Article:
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Quote:Its pretty much a two sided situation. Arguing about the existance of god is like placing a coin in a sealed box, shaking the box, then arguing if the coin came up heads or not.No, it's not like that at all. When trying to determine which way a coin is facing, we need evidence for this. A lack of evidence isn't supportive of either position. However, in the case of existence claims, a lack of evidence can indeed support a particular position. For instance, when we say something like, "There is nothing inside this box!", we wouldn't claim that we somehow have evidence of something not existing in the box. Rather, we don't see any evidence of something in the box, and we infer that since we could expect such evidence if there were something in it, that there must not be something in the cereal box. This very simple case illustrates why claims of nonexistence differ from other claims in terms of justification--they don't need to be supported with evidence, because the only thing that could possibly support a claim of nonexistence (for something that isn't self-contradictory, of course) is a lack of any evidence of its existence. This is why there is a burden of proof for existential claims. So when we say that something does not exist, what we reallly mean is that this best fits the "evidence"--that meaning that the hypothesis of a thing's nonexistence is a better explanation for why it produces no evidence of its existence. This principle is related to Ockham's Razor in that it prohibits unnecessary and unwarranted hypotheses.Quote:He said that the universe has many forces in it which conspire to shape our world. He believes that these forces are in part intelegent because intelegent beings are a part of them.Can that be refuted?A house has many substances in it which conspire to shape its form. My teacher believes that this house is a brick because bricks are a part of it.Simply put, I don't think your inference that "these forces are intelligent" follows from the fact that "intelligent beings are a part of them". This would be valid if you meant that intelligent beings are LITERALLY a part of the forces (IE--humans were LITERALLY part of the force of gravitation, for instance, perhaps as a variable in the equation describing it, a lowly x). But it seems clear to me that you don't mean this literally, and therefore the inference doesn't follow. The fact that intelligent beings may have been produced as the result of such forces doesn't mean that the forces themselves are intelligent beings. This is like arguing, to use another example, that humans must be inanimate objects because the hats they produce are inanimate.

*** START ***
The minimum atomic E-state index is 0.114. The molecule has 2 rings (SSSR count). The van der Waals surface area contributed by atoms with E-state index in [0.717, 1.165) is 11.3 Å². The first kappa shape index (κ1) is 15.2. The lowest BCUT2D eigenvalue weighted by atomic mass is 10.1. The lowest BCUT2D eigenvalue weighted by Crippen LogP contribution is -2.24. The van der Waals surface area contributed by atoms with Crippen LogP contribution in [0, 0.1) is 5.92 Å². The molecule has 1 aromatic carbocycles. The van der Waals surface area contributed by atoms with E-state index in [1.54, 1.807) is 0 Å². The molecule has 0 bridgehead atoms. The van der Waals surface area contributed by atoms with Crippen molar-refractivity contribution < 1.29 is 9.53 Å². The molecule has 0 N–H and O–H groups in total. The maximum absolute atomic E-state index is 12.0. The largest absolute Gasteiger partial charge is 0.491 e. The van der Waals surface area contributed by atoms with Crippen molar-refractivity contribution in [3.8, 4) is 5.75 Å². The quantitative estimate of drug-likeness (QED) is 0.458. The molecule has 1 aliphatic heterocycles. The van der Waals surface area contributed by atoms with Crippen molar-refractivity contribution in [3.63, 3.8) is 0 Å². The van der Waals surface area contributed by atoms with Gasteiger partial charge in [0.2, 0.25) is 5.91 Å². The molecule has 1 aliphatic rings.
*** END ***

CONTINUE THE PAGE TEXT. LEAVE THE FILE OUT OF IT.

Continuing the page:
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Re: A few more critiques